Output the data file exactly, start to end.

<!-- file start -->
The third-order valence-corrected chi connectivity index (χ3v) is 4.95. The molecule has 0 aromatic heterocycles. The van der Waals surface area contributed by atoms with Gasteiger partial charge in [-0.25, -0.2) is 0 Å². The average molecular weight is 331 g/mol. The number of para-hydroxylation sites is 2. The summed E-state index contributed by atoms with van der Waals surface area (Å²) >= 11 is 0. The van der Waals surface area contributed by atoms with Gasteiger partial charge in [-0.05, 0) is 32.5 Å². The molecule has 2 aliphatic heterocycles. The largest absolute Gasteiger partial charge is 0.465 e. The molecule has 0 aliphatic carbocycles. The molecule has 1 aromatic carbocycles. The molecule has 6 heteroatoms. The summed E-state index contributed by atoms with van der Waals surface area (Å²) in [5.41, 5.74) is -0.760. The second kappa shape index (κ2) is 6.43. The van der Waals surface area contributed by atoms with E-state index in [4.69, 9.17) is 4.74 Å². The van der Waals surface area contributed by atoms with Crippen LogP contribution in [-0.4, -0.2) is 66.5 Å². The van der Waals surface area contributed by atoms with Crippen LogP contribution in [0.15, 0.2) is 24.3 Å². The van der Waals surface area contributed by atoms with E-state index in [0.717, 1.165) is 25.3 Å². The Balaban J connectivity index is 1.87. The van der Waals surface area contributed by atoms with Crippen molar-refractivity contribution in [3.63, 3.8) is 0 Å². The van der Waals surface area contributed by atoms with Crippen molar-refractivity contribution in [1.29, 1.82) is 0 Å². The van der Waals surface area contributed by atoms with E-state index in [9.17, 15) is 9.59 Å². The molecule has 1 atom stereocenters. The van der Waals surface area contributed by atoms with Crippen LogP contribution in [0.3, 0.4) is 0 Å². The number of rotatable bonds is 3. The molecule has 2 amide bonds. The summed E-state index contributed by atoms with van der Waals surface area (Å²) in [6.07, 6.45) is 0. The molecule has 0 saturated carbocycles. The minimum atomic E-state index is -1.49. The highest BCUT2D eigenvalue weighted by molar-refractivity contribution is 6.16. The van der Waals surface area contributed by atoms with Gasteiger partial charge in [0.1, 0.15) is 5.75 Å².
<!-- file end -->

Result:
The third-order valence-corrected chi connectivity index (χ3v) is 4.95. The molecule has 0 aromatic heterocycles. The van der Waals surface area contributed by atoms with Gasteiger partial charge in [-0.25, -0.2) is 0 Å². The average molecular weight is 331 g/mol. The number of para-hydroxylation sites is 2. The summed E-state index contributed by atoms with van der Waals surface area (Å²) >= 11 is 0. The van der Waals surface area contributed by atoms with Gasteiger partial charge in [-0.05, 0) is 32.5 Å². The molecule has 2 aliphatic heterocycles. The largest absolute Gasteiger partial charge is 0.465 e. The molecule has 0 aliphatic carbocycles. The molecule has 1 aromatic carbocycles. The molecule has 6 heteroatoms. The summed E-state index contributed by atoms with van der Waals surface area (Å²) in [5.41, 5.74) is -0.760. The second kappa shape index (κ2) is 6.43. The van der Waals surface area contributed by atoms with E-state index in [4.69, 9.17) is 4.74 Å². The van der Waals surface area contributed by atoms with Crippen LogP contribution in [-0.4, -0.2) is 66.5 Å². The van der Waals surface area contributed by atoms with Crippen LogP contribution in [0.15, 0.2) is 24.3 Å². The van der Waals surface area contributed by atoms with E-state index in [0.717, 1.165) is 25.3 Å². The Balaban J connectivity index is 1.87. The van der Waals surface area contributed by atoms with Crippen molar-refractivity contribution in [3.63, 3.8) is 0 Å². The van der Waals surface area contributed by atoms with Crippen molar-refractivity contribution in [1.29, 1.82) is 0 Å². The van der Waals surface area contributed by atoms with E-state index in [9.17, 15) is 9.59 Å². The molecule has 1 atom stereocenters. The van der Waals surface area contributed by atoms with Crippen LogP contribution in [0.3, 0.4) is 0 Å². The number of rotatable bonds is 3. The molecule has 2 amide bonds. The summed E-state index contributed by atoms with van der Waals surface area (Å²) in [6.07, 6.45) is 0. The molecule has 0 saturated carbocycles. The minimum atomic E-state index is -1.49. The highest BCUT2D eigenvalue weighted by molar-refractivity contribution is 6.16. The van der Waals surface area contributed by atoms with Gasteiger partial charge in [0.1, 0.15) is 5.75 Å².